The Meteor, the Stone and a Long Glass of Sherbet

by Graham Nelson (as Angela M. Horns)

Cave crawl/Zorkian
1996

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7 of 8 people found the following review helpful:
Schizophrenic, June 14, 2013
by Jim Kaplan (Jim Kaplan has a room called the location. The location of Jim Kaplan is variable.)
Related reviews: graham nelson

Play it if: you have a strong love for the old Infocom classics and want to re-live the experience with a slightly shinier veneer.

Don't play it if: you expect the narrative element of the story to be developed in much of any sense.

Maybe we've been spoiled by modern IF. My first experiences with the medium were on Ye Olde Classics such as Zork and Planetfall, but it wasn't very long before I stumbled onto the more contemporary literature and, to be honest, I haven't really looked back since. I can handle basically anything up to fifteen years old, and before that it tends to get a little rocky in terms of whether or not I'm likely to have the patience to enjoy it.

The shame of playing Sherbet is that it feels like a bit of a bait-and-switch. At first, it looks like this is going to be a creatively structured game: you're limited to a single location, there's strong effort being put into describing objects, characters, the passage of time. The hints menu has a fairly detailed explanation of the world the game inhabits. The main character is actually a character - yes, not a very vivid one, but bearing the signs of personality nonetheless.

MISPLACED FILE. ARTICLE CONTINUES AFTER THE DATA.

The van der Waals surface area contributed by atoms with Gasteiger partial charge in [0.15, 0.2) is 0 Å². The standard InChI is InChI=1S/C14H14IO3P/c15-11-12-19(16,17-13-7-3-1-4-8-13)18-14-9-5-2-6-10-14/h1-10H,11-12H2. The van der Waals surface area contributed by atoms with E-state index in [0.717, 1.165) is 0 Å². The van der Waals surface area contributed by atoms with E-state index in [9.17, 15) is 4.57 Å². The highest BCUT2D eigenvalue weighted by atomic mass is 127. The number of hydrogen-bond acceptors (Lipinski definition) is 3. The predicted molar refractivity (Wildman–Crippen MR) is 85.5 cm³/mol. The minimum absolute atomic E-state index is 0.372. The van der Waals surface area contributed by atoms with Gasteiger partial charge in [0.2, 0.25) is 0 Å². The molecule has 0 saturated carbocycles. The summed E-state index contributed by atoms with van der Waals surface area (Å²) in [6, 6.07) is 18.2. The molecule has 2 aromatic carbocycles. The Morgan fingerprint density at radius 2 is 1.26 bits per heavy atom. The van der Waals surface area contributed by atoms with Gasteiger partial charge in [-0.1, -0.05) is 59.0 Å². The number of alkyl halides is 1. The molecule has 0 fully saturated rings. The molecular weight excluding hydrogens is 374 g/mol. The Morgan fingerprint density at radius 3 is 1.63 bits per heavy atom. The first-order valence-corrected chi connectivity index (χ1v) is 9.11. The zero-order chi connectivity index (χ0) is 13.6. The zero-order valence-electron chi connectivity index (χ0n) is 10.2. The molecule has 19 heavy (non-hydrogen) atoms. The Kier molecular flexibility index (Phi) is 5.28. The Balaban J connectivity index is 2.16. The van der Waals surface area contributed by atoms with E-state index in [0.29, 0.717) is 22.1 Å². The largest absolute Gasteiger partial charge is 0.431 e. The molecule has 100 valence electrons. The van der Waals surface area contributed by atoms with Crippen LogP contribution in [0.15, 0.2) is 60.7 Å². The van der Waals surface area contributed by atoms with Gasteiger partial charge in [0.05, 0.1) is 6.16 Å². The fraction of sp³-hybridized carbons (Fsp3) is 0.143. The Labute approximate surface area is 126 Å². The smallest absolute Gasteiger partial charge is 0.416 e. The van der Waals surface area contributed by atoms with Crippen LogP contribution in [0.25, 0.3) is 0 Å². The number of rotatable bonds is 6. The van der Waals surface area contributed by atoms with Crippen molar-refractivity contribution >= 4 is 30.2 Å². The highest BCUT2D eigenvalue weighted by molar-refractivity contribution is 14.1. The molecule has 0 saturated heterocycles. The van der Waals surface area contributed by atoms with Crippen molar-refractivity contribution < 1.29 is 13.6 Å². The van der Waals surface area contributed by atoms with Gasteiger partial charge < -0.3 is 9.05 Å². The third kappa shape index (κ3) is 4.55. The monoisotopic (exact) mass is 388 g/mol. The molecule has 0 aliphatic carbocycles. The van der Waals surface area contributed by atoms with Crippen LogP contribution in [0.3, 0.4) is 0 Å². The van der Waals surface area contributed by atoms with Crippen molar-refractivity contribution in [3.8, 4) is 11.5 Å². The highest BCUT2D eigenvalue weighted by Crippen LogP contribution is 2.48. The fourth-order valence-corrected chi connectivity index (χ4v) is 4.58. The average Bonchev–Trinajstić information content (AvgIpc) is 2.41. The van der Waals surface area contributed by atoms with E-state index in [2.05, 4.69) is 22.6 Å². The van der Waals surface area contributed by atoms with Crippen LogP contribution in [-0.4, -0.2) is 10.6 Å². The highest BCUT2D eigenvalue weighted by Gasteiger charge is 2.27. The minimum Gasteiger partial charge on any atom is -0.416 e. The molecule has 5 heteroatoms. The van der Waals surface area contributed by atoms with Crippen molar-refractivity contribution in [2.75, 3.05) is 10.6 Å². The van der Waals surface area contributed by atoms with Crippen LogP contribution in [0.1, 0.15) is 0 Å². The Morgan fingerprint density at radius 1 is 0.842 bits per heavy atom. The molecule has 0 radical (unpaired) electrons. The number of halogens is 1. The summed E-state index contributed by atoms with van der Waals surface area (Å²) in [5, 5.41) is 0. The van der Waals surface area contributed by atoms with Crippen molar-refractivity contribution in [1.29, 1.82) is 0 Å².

Then you do a thing, and basically all of that goes away. And with what is it replaced? A sprawling, disconnected, Zorkian cave adventure starring our old amorphous friend AFGNCAAP.

Enthusiasts of Zorkian gameplay will be delighted. Me, not so much.

It feels a bit churlish to express this sort of disappointment at a work by Graham Nelson - who kind of literally wrote the book on IF. Nevertheless, Sherbet feels like two entirely different games stuck together: a detailed fantasy story of political intrigue with a comedic touch, and a standard (though not uncreative) under-implemented hunt-the-treasure romp.

A certain someone compared IF to a narrative at war with a crossword. A more accurate statement would be that the process of writing IF is like a narrative at war with a crossword - IF itself should be a harmonious relationship between the two. As it is, the relationship between the narrative and puzzles here is not unlike a tense Cold War-esque standoff: they flirt with reconciliation, but never get there before one side runs out of steam and lets the other have the last laugh.

Sherbet could have been enjoyable, excellent even, as a tale of diplomatic intrigue. It could have been enjoyable, excellent even, as a loving homage to Zork. As both, it's the result of crashing a Ferrari into an Aston Martin to get a super-car: in practice, you just get a rather disappointing mess.

The three stars are for the puzzles, which are creative and worthy of the tradition they inhabit, as well as the writing, which is sharp, witty, and evocative (when it knows what it's about).